Director – George Miller, Teleplay – Thomas Baum, Based on the Novel by Jules Verne, Producers – Connie Collins & George Miller, Photography – John Stokes, Music – Bruce Rowland, Visual Effects Supervisor – Randy Vellacott, Special Effects Supervisor – Kevin Chisnall, Production Design – Otello Stolfo. Production Company – Hallmark Entertainment/Nine Network Australia.
Treat Williams (Professor Theodore Lytton), Tushka Bergen (Alice Hastings), Jeremy London (Jonas Lytton), Hugh Keays-Byrne (McNiff), Bryan Brown (Casper Hastings), Petra Yared (Relna), Peter Kaa (Te Mahua), Tessa Wells (Helen), Sarah Chadwick (Mashowna)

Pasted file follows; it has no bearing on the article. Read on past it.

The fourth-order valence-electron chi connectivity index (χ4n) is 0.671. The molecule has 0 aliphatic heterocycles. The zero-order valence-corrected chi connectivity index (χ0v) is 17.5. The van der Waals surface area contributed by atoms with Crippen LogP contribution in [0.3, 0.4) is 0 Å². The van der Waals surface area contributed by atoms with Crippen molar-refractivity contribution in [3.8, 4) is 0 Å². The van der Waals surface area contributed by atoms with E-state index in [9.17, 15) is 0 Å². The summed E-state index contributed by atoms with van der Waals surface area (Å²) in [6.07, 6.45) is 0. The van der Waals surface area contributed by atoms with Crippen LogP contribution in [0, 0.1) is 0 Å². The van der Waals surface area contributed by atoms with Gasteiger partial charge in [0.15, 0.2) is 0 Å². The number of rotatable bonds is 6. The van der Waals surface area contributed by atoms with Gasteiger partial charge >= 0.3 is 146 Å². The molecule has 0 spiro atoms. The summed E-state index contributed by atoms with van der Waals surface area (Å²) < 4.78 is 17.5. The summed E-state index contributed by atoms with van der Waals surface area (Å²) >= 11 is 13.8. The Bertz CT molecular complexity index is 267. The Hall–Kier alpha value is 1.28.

Boston, 1875. Geology and palaeontology professor Theodore Lytton is trying to find financing for an expedition to test his theories about the centre of the earth. With his nephew Jonas as assistant, he is earning money by fighting as a bare-knuckle boxer. They are approached by Alice Hastings who offers to fund Lytton’s expedition in order to find her husband Casper who has been missing for seven years. They travel to New Zealand where they venture through hostile Maori territory and into a series of caves. They travel so far down that they eventually come across an entire underground sea and a world inhabited by various species of dinosaur and prehistoric human races. Finally, they find Casper who has appointed himself teacher and benevolently rules over the human tribes. There they become caught up in conflict as the prehistoric humans try to defend themselves from attack by the evolved reptilian Sauroids.